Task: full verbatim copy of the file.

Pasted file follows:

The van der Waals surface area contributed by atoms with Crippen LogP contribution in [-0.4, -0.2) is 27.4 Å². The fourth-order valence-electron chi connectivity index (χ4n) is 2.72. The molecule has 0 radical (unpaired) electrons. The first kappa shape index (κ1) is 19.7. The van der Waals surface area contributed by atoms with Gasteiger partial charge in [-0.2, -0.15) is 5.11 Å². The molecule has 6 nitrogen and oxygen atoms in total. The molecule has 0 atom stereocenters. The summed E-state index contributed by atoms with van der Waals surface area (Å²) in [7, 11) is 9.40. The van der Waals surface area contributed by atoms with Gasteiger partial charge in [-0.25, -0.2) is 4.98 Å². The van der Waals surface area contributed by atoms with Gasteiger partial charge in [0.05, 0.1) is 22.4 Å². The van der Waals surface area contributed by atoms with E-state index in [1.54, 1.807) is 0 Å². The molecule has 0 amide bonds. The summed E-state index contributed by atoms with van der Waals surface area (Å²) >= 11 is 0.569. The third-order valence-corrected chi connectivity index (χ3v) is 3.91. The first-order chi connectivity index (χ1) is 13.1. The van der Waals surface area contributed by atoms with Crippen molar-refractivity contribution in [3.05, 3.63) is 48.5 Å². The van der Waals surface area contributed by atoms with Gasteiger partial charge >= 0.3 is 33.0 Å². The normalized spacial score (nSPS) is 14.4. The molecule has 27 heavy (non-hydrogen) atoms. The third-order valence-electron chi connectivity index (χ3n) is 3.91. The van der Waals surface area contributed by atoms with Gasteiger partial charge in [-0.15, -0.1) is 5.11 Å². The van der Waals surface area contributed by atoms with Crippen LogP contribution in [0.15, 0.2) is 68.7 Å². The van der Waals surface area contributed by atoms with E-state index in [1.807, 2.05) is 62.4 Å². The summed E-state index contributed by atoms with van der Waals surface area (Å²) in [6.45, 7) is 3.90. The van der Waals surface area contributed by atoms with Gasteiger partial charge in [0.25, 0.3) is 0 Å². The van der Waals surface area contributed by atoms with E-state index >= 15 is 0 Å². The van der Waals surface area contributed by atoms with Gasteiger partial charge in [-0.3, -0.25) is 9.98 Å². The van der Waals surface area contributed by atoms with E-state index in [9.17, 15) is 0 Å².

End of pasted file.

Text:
The van der Waals surface area contributed by atoms with Crippen LogP contribution in [-0.4, -0.2) is 27.4 Å². The fourth-order valence-electron chi connectivity index (χ4n) is 2.72. The molecule has 0 radical (unpaired) electrons. The first kappa shape index (κ1) is 19.7. The van der Waals surface area contributed by atoms with Gasteiger partial charge in [-0.2, -0.15) is 5.11 Å². The molecule has 6 nitrogen and oxygen atoms in total. The molecule has 0 atom stereocenters. The summed E-state index contributed by atoms with van der Waals surface area (Å²) in [7, 11) is 9.40. The van der Waals surface area contributed by atoms with Gasteiger partial charge in [-0.25, -0.2) is 4.98 Å². The van der Waals surface area contributed by atoms with Gasteiger partial charge in [0.05, 0.1) is 22.4 Å². The van der Waals surface area contributed by atoms with E-state index in [1.54, 1.807) is 0 Å². The molecule has 0 amide bonds. The summed E-state index contributed by atoms with van der Waals surface area (Å²) >= 11 is 0.569. The third-order valence-corrected chi connectivity index (χ3v) is 3.91. The first-order chi connectivity index (χ1) is 13.1. The van der Waals surface area contributed by atoms with Crippen molar-refractivity contribution in [3.05, 3.63) is 48.5 Å². The van der Waals surface area contributed by atoms with Gasteiger partial charge >= 0.3 is 33.0 Å². The normalized spacial score (nSPS) is 14.4. The molecule has 27 heavy (non-hydrogen) atoms. The third-order valence-electron chi connectivity index (χ3n) is 3.91. The van der Waals surface area contributed by atoms with Gasteiger partial charge in [-0.15, -0.1) is 5.11 Å². The van der Waals surface area contributed by atoms with Crippen LogP contribution in [0.15, 0.2) is 68.7 Å². The van der Waals surface area contributed by atoms with E-state index in [1.807, 2.05) is 62.4 Å². The summed E-state index contributed by atoms with van der Waals surface area (Å²) in [6.45, 7) is 3.90. The van der Waals surface area contributed by atoms with Gasteiger partial charge in [0.25, 0.3) is 0 Å². The van der Waals surface area contributed by atoms with E-state index >= 15 is 0 Å². The van der Waals surface area contributed by atoms with Gasteiger partial charge in [-0.3, -0.25) is 9.98 Å². The van der Waals surface area contributed by atoms with E-state index in [9.17, 15) is 0 Å².